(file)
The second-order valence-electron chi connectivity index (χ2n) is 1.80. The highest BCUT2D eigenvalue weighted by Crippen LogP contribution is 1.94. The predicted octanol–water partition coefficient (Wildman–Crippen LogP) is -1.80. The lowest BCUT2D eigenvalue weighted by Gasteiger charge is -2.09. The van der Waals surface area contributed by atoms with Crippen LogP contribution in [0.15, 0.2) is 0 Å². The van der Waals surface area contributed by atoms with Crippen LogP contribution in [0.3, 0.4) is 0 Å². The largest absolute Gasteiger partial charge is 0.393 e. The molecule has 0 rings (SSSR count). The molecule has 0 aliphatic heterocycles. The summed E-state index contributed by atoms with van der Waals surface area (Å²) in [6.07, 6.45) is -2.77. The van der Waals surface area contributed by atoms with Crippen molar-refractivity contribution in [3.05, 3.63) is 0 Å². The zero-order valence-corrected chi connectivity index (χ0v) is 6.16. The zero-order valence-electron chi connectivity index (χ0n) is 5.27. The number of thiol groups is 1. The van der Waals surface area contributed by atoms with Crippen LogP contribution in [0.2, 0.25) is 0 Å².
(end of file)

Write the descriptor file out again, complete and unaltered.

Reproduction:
The second-order valence-electron chi connectivity index (χ2n) is 1.80. The highest BCUT2D eigenvalue weighted by Crippen LogP contribution is 1.94. The predicted octanol–water partition coefficient (Wildman–Crippen LogP) is -1.80. The lowest BCUT2D eigenvalue weighted by Gasteiger charge is -2.09. The van der Waals surface area contributed by atoms with Crippen LogP contribution in [0.15, 0.2) is 0 Å². The van der Waals surface area contributed by atoms with Crippen LogP contribution in [0.3, 0.4) is 0 Å². The largest absolute Gasteiger partial charge is 0.393 e. The molecule has 0 rings (SSSR count). The molecule has 0 aliphatic heterocycles. The summed E-state index contributed by atoms with van der Waals surface area (Å²) in [6.07, 6.45) is -2.77. The van der Waals surface area contributed by atoms with Crippen molar-refractivity contribution in [3.05, 3.63) is 0 Å². The zero-order valence-corrected chi connectivity index (χ0v) is 6.16. The zero-order valence-electron chi connectivity index (χ0n) is 5.27. The number of thiol groups is 1. The van der Waals surface area contributed by atoms with Crippen LogP contribution in [0.2, 0.25) is 0 Å².